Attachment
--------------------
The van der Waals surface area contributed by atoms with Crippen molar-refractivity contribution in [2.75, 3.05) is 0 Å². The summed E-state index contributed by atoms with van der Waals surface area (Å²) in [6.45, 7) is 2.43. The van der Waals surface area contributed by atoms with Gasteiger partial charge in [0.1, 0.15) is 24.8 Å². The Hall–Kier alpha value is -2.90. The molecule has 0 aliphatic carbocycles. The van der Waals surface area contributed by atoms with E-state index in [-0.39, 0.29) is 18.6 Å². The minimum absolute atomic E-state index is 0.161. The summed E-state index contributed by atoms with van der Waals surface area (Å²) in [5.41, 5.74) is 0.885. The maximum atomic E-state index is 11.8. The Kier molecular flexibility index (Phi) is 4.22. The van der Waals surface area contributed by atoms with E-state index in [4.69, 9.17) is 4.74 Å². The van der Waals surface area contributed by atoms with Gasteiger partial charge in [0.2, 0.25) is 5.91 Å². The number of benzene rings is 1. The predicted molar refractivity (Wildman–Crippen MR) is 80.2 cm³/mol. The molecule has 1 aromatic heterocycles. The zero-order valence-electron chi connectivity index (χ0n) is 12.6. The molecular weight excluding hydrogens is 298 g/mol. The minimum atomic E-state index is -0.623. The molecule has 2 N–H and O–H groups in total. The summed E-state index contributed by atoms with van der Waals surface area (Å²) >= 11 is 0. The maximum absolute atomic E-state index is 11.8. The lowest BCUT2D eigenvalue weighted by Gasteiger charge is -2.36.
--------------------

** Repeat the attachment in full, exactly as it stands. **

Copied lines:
The van der Waals surface area contributed by atoms with Crippen molar-refractivity contribution in [2.75, 3.05) is 0 Å². The summed E-state index contributed by atoms with van der Waals surface area (Å²) in [6.45, 7) is 2.43. The van der Waals surface area contributed by atoms with Gasteiger partial charge in [0.1, 0.15) is 24.8 Å². The Hall–Kier alpha value is -2.90. The molecule has 0 aliphatic carbocycles. The van der Waals surface area contributed by atoms with E-state index in [-0.39, 0.29) is 18.6 Å². The minimum absolute atomic E-state index is 0.161. The summed E-state index contributed by atoms with van der Waals surface area (Å²) in [5.41, 5.74) is 0.885. The maximum atomic E-state index is 11.8. The Kier molecular flexibility index (Phi) is 4.22. The van der Waals surface area contributed by atoms with E-state index in [4.69, 9.17) is 4.74 Å². The van der Waals surface area contributed by atoms with Gasteiger partial charge in [0.2, 0.25) is 5.91 Å². The number of benzene rings is 1. The predicted molar refractivity (Wildman–Crippen MR) is 80.2 cm³/mol. The molecule has 1 aromatic heterocycles. The zero-order valence-electron chi connectivity index (χ0n) is 12.6. The molecular weight excluding hydrogens is 298 g/mol. The minimum atomic E-state index is -0.623. The molecule has 2 N–H and O–H groups in total. The summed E-state index contributed by atoms with van der Waals surface area (Å²) >= 11 is 0. The maximum absolute atomic E-state index is 11.8. The lowest BCUT2D eigenvalue weighted by Gasteiger charge is -2.36.